Regardless of our backgrounds and upbringings, we are all taught to treat others with respect, and in some cases deference. Professionally, we often find ourselves in a structural hierarchy with others in positions or ranks that are senior to ours. There is nothing fundamentally wrong with this. In fact, it quite often facilitates getting things done. Unfortunately, when you get into the role of Business Development, it can become a hindrance.
Someone once said “put Kings on Kings and Queens on Queens”. This philosophy implies that certain prospects should be considered “royalty” and if you consider yourself a “commoner” then you see these people as more important, more knowledgeable and sometimes more powerful than they really are. Consequently, you feel incapable of engaging with these types of individuals on an equal level. To be successful in BD, you always need to see the prospect as an equal, and they need to see you as an equal. It is very risky to put your prospects on a pedestal where you see them as more powerful, more senior or more important than yourself. Not only does it put them in a role they didn’t necessarily agree to, it also puts you at a psychological disadvantage as it creates an unbalanced relationship.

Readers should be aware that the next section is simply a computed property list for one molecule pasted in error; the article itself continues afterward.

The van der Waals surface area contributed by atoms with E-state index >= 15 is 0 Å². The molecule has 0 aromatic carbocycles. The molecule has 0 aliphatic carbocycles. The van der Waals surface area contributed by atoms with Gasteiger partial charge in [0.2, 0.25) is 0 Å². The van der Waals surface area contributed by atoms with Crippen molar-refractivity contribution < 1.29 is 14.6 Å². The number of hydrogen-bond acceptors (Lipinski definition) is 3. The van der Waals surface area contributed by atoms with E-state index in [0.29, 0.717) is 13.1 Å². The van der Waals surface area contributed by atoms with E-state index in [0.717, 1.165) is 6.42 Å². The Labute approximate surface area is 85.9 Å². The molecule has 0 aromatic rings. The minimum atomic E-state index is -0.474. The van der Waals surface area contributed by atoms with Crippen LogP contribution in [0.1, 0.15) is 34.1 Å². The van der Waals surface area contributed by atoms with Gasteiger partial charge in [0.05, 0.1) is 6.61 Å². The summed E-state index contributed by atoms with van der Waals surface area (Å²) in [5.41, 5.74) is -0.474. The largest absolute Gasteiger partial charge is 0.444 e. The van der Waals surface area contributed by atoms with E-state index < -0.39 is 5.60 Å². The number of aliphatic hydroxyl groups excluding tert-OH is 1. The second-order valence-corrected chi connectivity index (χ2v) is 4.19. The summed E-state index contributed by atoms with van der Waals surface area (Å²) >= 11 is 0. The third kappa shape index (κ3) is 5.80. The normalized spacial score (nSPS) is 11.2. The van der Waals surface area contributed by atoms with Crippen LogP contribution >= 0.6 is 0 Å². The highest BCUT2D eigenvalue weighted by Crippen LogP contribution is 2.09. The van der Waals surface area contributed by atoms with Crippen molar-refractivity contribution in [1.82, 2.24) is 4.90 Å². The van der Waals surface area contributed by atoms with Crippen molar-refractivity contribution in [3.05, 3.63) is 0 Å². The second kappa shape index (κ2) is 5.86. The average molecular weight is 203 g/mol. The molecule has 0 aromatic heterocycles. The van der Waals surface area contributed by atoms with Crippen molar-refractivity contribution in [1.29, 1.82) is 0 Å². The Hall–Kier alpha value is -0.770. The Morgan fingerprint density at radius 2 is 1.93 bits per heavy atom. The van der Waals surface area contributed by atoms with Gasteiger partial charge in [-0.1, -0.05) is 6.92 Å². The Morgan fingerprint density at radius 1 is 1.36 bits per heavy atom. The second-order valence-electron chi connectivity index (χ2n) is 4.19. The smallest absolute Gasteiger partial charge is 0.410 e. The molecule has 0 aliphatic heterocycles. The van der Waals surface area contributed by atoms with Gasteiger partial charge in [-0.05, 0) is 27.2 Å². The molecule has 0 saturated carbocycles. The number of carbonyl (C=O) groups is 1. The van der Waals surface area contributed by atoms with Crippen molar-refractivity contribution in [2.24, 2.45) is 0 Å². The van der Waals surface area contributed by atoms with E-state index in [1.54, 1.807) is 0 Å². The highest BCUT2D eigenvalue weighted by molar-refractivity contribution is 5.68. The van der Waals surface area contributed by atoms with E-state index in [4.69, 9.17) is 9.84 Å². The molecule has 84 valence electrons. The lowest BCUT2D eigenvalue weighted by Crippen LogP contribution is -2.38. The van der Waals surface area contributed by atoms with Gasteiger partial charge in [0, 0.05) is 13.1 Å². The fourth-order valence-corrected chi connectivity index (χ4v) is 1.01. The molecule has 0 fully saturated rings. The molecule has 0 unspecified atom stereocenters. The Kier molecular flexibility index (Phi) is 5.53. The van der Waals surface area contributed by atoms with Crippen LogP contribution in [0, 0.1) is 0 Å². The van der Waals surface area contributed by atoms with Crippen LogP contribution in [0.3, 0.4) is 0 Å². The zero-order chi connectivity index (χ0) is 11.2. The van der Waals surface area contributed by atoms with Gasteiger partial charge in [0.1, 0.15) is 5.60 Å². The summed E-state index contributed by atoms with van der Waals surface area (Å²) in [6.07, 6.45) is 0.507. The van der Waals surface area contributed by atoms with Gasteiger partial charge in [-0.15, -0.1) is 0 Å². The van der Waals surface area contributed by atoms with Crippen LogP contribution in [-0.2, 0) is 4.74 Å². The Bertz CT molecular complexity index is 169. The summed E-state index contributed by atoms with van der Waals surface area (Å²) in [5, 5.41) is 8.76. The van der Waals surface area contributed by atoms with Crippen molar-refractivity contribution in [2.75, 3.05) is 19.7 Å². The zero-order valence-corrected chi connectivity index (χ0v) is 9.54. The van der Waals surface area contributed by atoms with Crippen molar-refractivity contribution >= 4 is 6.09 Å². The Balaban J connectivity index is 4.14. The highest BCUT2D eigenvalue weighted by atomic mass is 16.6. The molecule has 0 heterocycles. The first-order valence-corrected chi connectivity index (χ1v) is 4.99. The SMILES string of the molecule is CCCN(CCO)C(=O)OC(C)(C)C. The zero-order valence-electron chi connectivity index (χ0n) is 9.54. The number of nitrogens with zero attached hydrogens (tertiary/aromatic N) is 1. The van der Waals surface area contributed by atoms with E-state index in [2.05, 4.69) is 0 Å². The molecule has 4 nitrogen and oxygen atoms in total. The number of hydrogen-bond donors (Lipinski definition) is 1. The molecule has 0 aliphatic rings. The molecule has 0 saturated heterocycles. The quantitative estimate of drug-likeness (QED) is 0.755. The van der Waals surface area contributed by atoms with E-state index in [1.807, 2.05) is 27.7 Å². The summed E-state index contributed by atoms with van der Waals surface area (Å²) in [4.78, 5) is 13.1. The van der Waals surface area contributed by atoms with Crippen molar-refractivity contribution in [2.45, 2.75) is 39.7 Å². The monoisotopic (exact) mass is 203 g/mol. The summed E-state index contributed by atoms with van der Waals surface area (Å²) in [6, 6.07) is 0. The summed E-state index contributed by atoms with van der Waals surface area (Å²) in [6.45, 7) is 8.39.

It is always important to adhere to the appropriate “protocol” for the level of individual you are engaged with, but always remember that prospects are not royalty or “gods.” They are just individuals with a challenge or problem to solve. They want to deal with an equal who understands their problems from their perspective. Putting them in a superior position often makes them uncomfortable, and they will have less confidence in your ability to assist them with their issues.
In dealing with any prospect make sure that you aren’t psychologically “genuflecting at their altar” and giving them powers they don’t have, and more importantly, powers they don’t want.